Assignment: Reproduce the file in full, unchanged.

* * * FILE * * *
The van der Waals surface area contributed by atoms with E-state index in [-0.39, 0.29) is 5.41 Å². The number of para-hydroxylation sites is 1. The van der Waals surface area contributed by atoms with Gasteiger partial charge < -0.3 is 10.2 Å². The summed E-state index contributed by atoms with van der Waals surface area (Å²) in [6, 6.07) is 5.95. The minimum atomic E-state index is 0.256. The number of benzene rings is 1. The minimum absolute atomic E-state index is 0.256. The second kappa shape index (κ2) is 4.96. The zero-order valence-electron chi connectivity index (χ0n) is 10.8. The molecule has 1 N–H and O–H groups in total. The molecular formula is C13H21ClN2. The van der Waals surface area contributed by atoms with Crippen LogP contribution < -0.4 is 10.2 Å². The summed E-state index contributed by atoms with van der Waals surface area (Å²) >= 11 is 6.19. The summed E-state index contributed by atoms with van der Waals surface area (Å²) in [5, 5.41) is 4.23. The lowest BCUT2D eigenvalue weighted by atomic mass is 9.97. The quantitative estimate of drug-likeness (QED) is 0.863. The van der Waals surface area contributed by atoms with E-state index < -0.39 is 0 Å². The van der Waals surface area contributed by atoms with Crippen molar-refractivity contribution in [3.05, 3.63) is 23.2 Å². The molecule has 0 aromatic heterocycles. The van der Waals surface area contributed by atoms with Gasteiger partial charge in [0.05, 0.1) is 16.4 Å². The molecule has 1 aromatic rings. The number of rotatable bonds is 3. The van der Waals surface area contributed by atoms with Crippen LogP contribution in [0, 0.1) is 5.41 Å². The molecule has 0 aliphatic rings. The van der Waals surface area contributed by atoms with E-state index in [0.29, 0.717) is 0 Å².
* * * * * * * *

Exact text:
The van der Waals surface area contributed by atoms with E-state index in [-0.39, 0.29) is 5.41 Å². The number of para-hydroxylation sites is 1. The van der Waals surface area contributed by atoms with Gasteiger partial charge < -0.3 is 10.2 Å². The summed E-state index contributed by atoms with van der Waals surface area (Å²) in [6, 6.07) is 5.95. The minimum atomic E-state index is 0.256. The number of benzene rings is 1. The minimum absolute atomic E-state index is 0.256. The second kappa shape index (κ2) is 4.96. The zero-order valence-electron chi connectivity index (χ0n) is 10.8. The molecule has 1 N–H and O–H groups in total. The molecular formula is C13H21ClN2. The van der Waals surface area contributed by atoms with Crippen LogP contribution < -0.4 is 10.2 Å². The summed E-state index contributed by atoms with van der Waals surface area (Å²) >= 11 is 6.19. The summed E-state index contributed by atoms with van der Waals surface area (Å²) in [5, 5.41) is 4.23. The lowest BCUT2D eigenvalue weighted by atomic mass is 9.97. The quantitative estimate of drug-likeness (QED) is 0.863. The van der Waals surface area contributed by atoms with E-state index < -0.39 is 0 Å². The van der Waals surface area contributed by atoms with Crippen molar-refractivity contribution in [3.05, 3.63) is 23.2 Å². The molecule has 0 aromatic heterocycles. The van der Waals surface area contributed by atoms with Gasteiger partial charge in [0.05, 0.1) is 16.4 Å². The molecule has 1 aromatic rings. The number of rotatable bonds is 3. The van der Waals surface area contributed by atoms with Crippen LogP contribution in [0, 0.1) is 5.41 Å². The molecule has 0 aliphatic rings. The van der Waals surface area contributed by atoms with E-state index in [0.29, 0.717) is 0 Å².